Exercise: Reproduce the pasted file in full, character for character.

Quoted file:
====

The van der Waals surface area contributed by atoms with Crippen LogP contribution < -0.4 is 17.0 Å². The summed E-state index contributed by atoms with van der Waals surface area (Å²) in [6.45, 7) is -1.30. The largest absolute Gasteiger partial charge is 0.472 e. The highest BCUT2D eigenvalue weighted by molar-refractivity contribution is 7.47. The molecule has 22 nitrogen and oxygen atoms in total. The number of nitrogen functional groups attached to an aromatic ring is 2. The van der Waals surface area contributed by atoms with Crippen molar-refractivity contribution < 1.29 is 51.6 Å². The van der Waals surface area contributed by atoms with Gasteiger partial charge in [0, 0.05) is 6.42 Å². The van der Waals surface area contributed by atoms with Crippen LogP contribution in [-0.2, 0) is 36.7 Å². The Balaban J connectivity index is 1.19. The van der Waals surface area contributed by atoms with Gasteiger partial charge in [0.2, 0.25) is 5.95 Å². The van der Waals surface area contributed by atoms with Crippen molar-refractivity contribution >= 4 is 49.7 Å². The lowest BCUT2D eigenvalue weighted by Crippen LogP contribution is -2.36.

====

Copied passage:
The van der Waals surface area contributed by atoms with Crippen LogP contribution < -0.4 is 17.0 Å². The summed E-state index contributed by atoms with van der Waals surface area (Å²) in [6.45, 7) is -1.30. The largest absolute Gasteiger partial charge is 0.472 e. The highest BCUT2D eigenvalue weighted by molar-refractivity contribution is 7.47. The molecule has 22 nitrogen and oxygen atoms in total. The number of nitrogen functional groups attached to an aromatic ring is 2. The van der Waals surface area contributed by atoms with Crippen molar-refractivity contribution < 1.29 is 51.6 Å². The van der Waals surface area contributed by atoms with Gasteiger partial charge in [0, 0.05) is 6.42 Å². The van der Waals surface area contributed by atoms with Crippen LogP contribution in [-0.2, 0) is 36.7 Å². The Balaban J connectivity index is 1.19. The van der Waals surface area contributed by atoms with Gasteiger partial charge in [0.2, 0.25) is 5.95 Å². The van der Waals surface area contributed by atoms with Crippen molar-refractivity contribution >= 4 is 49.7 Å². The lowest BCUT2D eigenvalue weighted by Crippen LogP contribution is -2.36.